Modification of the Policy Framework for Stockbroking Industry Consolidation

Kuala Lumpur, 12 June 2000

Following its announcement of the Policy Framework for the Consolidation of the Stockbroking Industry on 21 April 2000, the Securities Commission (SC) has received several appeals from members of the industry, including the Association of Stockbroking Companies Malaysia (ASCM), the Association of Banks in Malaysia and the Association of Merchant Banks in Malaysia. The SC has also held numerous discussions with owners of stockbrokers to hear their concerns.

The SC takes cognisance of the issues raised by these parties. Having carefully considered their views, the SC has decided that, in the interest of alleviating some of the practical difficulties faced by the industry, the SC will allow some flexibility to the earlier policy framework in order to facilitate the process of stockbroking consolidation.

Specifically, the following revisions are made. Firstly, the deadline of 31 December 2000, which was the limitation date for stockbrokers to conclude firm merger agreements will be removed. However, the SC will closely monitor the progress of consolidation within the industry and will make the necessary policy review, including the time element if the process of industry consolidation is not occurring at a satisfactory pace and degree.

Secondly, as previously announced, stockbrokers will be allowed to find their own merger partners but the acquisition prices and valuation methods will be left to the decision of the parties involved.

Thirdly, the limitations placed on individuals having effective control in both a financial institution and a stockbroker and on the business of the immediate holding company of a stockbroker (except to the extent as it may be affected by the ruling relating to property and construction businesses) are now no longer applicable. However, a group which owns a stockbroking interest is not permitted to undertake or hold any property or construction business; details of this policy will be advised to members of the ASCM shortly.

The SC also clarifies that the segregation of broking business from financial institutions will not be required. Measures to deal with issues of conflict of interest will be addressed after consultation with the industry.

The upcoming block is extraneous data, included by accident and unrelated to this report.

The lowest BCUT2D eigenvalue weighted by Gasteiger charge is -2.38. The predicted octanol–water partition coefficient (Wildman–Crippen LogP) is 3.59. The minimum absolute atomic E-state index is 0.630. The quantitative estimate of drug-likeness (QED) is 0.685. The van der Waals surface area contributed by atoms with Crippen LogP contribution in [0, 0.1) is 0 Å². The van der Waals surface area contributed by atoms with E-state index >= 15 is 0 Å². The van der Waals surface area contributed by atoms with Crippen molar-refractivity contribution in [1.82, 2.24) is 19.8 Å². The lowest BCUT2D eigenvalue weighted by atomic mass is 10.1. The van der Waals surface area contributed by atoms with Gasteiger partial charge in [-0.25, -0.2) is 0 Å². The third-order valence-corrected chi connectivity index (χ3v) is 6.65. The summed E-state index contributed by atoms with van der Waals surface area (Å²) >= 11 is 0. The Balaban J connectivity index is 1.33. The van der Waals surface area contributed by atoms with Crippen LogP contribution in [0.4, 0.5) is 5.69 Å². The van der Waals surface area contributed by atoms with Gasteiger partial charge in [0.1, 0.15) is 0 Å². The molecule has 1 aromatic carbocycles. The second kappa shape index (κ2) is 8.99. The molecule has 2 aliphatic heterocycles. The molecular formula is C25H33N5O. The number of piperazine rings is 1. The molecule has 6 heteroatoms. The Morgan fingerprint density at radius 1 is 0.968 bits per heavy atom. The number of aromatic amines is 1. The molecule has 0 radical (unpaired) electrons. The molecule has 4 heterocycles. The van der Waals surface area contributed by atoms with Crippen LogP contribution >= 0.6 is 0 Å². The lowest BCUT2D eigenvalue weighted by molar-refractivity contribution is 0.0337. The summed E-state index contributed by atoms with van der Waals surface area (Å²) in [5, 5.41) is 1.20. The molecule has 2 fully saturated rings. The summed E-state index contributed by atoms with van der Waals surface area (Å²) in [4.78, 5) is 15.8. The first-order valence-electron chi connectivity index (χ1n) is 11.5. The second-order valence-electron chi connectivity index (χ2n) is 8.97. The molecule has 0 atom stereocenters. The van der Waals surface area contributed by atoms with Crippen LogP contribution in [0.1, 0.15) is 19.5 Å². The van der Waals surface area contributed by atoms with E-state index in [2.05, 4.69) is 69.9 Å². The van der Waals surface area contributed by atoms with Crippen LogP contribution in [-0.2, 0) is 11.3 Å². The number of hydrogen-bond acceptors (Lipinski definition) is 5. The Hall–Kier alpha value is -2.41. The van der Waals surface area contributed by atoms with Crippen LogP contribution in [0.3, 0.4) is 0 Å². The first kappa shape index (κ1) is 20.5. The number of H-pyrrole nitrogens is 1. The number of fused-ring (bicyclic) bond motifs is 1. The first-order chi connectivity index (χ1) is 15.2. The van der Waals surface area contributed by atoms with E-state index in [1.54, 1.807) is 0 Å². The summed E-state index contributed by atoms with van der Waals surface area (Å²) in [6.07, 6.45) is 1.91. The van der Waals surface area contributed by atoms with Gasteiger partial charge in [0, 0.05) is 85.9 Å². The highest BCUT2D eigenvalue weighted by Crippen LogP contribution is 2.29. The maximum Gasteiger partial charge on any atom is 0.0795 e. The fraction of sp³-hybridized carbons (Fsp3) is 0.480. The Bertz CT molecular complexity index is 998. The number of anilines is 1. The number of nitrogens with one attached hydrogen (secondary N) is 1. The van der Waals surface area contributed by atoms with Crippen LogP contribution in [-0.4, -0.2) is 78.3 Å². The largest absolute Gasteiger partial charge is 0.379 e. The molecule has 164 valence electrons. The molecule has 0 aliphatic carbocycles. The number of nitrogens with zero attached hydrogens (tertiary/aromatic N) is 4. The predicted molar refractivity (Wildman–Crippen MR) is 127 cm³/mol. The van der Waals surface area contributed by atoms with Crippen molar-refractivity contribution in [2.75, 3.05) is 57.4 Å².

The SC continues to pursue the objective of industry consolidation with the view to strengthen the stockbroking industry to prepare the industry to face the challenges of liberalisation and globalisation. The SC would also like to see a core group of well-capitalised, full-service Universal Brokers, which can provide efficient and cost-effective capital market intermediation services.

In order to promote and incentivise consolidation, stockbrokers which qualify as Universal Brokers will continue to be given the benefits as previously set out in the Policy Framework for the Consolidation of the Stockbroking Industry. These include tax credits for accumulated losses carried forward, stamp duty and real property gains tax exemptions. As an additional incentive, a Universal Broker will immediately be allowed to operate an additional branch at any location subject to the SC's approval. Any future branching policy of the SC will continue to favour Universal Brokers. Universal Brokers will also be allowed to offer the full range of capital market products and services as and when they become available.

Specific proposals announced on 21 April 2000 in relation to the lowering of transaction costs are not affected. These are necessary to create a more competitive capital market which would ultimately benefit investors.

As previously announced, the liberalisation of commission rates will continue to be implemented in two stages:

  • in Stage 1, which takes effect from 1 September 2000, commission rates for all trades above RM100,000 will be fully negotiable. Trades with contract values of RM100,000 and below will be subject to a fixed rate of 0.75%; and
  • in Stage 2, which takes effect from 1 July 2001, commission rates will be fully negotiable for all trades, subject to a cap of 0.70%. However the SC will review the situation before implementing this second stage.

The SCANS (Securities Clearing Automated Network Services) clearing fee, the SCORE (System on Computerised Order Routing and Execution) fee and the SC levy, which form part of transaction costs, will also be reduced.

The SCANS clearing fee will be reduced from 0.05% to 0.04% with effect from 1 July 2001, subject to a maximum of RM200 per contract, while the SCORE fee will be reduced in two stages to 0.005% and 0.0025% with effect from 1 September 2000 and 1 July 2001 respectively.

The SC levy will be reduced to 0.015% from the present 0.02% with effect from 1 July 2001.

The SC hopes that with these facilitative revisions the industry will proceed with the task of consolidation expediently.


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The Securities Commission Malaysia (SC) was established on 1 March 1993 under the Securities Commission Act 1993 (SCA). We are a self-funded statutory body entrusted with the responsibility to regulate and develop the Malaysian capital market.

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